A Key Power of the President is to Coordinate the Execution of Existing Concrete Plans

I listened to the 80,000 Hours pod­cast with Tom Kalil, who spent 16 years as Deputy Direc­tor of the Office of Science and Tech­nol­ogy Policy at the White House. Kalil seems skil­led at eval­u­at­ing con­crete sci­en­tific plans to offer the pres­i­dent and find­ing the path of least re­sis­tance through gov­ern­ment to effect those plans, though he is not him­self some­one with deep tech­ni­cal un­der­stand­ing of any sin­gle do­main.

One key idea I took from the pod­cast was that his main use of the ex­ec­u­tive branch of gov­ern­ment is as a co­or­di­na­tion mechanism. I moved away from think­ing of the Pres­i­dent as an ex­pert who makes de­ci­sions like a CEO, and much more as an in­di­vi­d­ual with im­mense co­or­di­na­tion power try­ing his best to take any con­crete plans given to him and co­or­di­nate the coun­try around ex­e­cut­ing on them. That is, not some­one who comes up with plans, not some­one who ex­e­cutes on the plans, but some­one who co­or­di­nates peo­ple to ex­e­cute the con­crete plans that are wait­ing to be picked up and run with.

Below are rele­vant and very in­ter­est­ing quotes, fol­lowed by a few more up­dates I made listen­ing to the pod­cast.

Key Quotes

Robert Wiblin: So, do you think peo­ple un­der-ap­pre­ci­ate how much the ex­ec­u­tive branch can just do au­tonomously?
Tom Kalil: Yes. Yeah. Not only what it can do, but the Pres­i­dent’s abil­ity to con­vene.
[...]
Tom Kalil: One thing that I used to ask peo­ple is to imag­ine that you have a 15 minute meet­ing with the Pres­i­dent in the Oval Office and he says, “Rob, if you give me a good idea for”, pick your cause, “re­duc­ing ex­is­ten­tial risk, then I will call any­one on the planet. It can be a con­fer­ence call so there can be more than one per­son on the line. If it’s some­one from in­side the gov­ern­ment, that I can di­rect them to some­thing be­cause I’m their boss, and if it’s some­one out­side the gov­ern­ment then I can challenge them to do some­thing. So, you not only have to tell me, what is your idea, but in or­der to make your idea hap­pen, who would I call and what would I ask them to do?”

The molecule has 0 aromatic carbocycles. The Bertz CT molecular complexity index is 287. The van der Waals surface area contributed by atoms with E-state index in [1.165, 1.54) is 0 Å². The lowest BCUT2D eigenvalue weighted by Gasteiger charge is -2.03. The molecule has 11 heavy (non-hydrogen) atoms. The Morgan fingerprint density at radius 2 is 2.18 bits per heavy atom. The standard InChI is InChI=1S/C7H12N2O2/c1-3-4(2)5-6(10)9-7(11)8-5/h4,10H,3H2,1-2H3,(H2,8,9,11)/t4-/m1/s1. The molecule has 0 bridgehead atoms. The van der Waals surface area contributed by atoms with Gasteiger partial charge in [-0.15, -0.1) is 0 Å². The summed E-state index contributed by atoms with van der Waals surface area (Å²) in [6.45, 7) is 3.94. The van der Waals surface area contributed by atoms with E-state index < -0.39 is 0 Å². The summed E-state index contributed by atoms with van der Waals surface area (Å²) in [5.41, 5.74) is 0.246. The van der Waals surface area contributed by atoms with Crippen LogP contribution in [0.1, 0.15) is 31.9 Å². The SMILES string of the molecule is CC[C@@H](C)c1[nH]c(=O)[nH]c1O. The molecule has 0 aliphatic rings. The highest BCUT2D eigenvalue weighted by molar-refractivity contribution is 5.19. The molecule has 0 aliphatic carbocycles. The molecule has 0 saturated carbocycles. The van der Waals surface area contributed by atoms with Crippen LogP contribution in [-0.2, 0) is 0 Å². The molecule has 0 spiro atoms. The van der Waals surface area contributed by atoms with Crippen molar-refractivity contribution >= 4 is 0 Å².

Tom Kalil: There are sev­eral rea­sons for this thought ex­per­i­ment. One is that if you work for the Pres­i­dent you have the abil­ity to send the Pres­i­dent a de­ci­sion memo and have him check the box that says yes. Over time that give you a sense of what psy­chol­o­gists call agency, a sense that many things that you see in the world around you are the re­sult of hu­man ac­tion or in­ac­tion, as op­posed to the laws of physics. That’s one thing, a more ex­pan­sive view of what do you think is po­ten­tially change­able. The sec­ond is, it’s sort of a ver­sion of the Ham­ming ques­tion, pre­sum­ably if you re­ally did have a meet­ing with the Pres­i­dent you’d use it to de­scribe an is­sue that you thought was re­ally im­por­tant as op­posed to a sec­ondary or third tier is­sue. The third is that many com­plex prob­lems can­not be solved by a sin­gle in­di­vi­d­ual or­ga­ni­za­tion, they re­quire coal­i­tions.
Tom Kalil: You can’t build a coal­i­tion if you can’t ar­tic­u­late, num­ber one, who are the mem­bers of the coal­i­tion, and num­ber two, what are the mu­tu­ally re­in­forc­ing steps that you would want them to take. That’s one thing that I talk about in the Policy En­trepreneur­ship, then I also talk about some­thing that peo­ple don’t ever re­ally ap­pre­ci­ate, which is that policy mak­ers do things with words. What do I mean by that? Well, think about when the priest says, “I now pro­nounce you man and wife”, he has changed the state of af­fairs by virtue of, A, him be­ing a priest, and B, him say­ing, “I now pro­nounce you man and wife”. Similarly, the way that a policy maker both frames and makes a de­ci­sion and im­ple­ments that de­ci­sion is through doc­u­ments. When the Pres­i­dent does it we call it an ex­ec­u­tive or­der or pres­i­den­tial mem­o­ran­dum, when a reg­u­la­tory agency does it we call it a rule, when the Congress does it we call it leg­is­la­tion. But in all in­stances it is a doc­u­ment that you are cre­at­ing or edit­ing, so part of the policy pro­cess is that you are able to figure out what’s the doc­u­ment or doc­u­ments that you need to cre­ate or edit and who is al­lowed to take that some­thing from be­ing a Word doc­u­ment that is on your screen to some­thing that has some force in the world?
Tom Kalil: I would see this all the time, some­thing would go from be­ing a Word doc­u­ment on my com­puter to be­ing a pres­i­den­tial ex­ec­u­tive or­der, it always seemed like this slightly mag­i­cal trans­for­ma­tion from a Word Doc to some­thing that is in­struct­ing rele­vant mem­bers of the Cabi­net to take some ac­tion.
Robert Wiblin: I guess this makes you more am­bi­tious, then you’re like, “What is the best thing, what is the best memo that I could write.
Tom Kalil: Yeah, ex­actly, yeah. But also you have to be able to ar­tic­u­late some co­her­ent re­la­tion­ship be­tween ends and means. I would … a lot of times some­one would come visit me and they would say, “my is­sue is im­por­tant”.
Tom Kalil: I’d say, “great, let’s say that I’m pre­pared to stipu­late that, what is that you want me to do?”, then they would look at me and they would say, “Well, you should make this a pri­or­ity”.
Tom Kalil: I’d say, “What would that look like?” Peo­ple were not able … they were able to tell you that their is­sue was im­por­tant and that they thought the Pres­i­dent should de­vote more time and en­ergy to it, but then when you said “Alright, what is it, liter­ally … let’s say we got the Pres­i­dent su­per in­ter­ested in this is­sue, what would they do?” They weren’t able to ar­tic­u­late that part.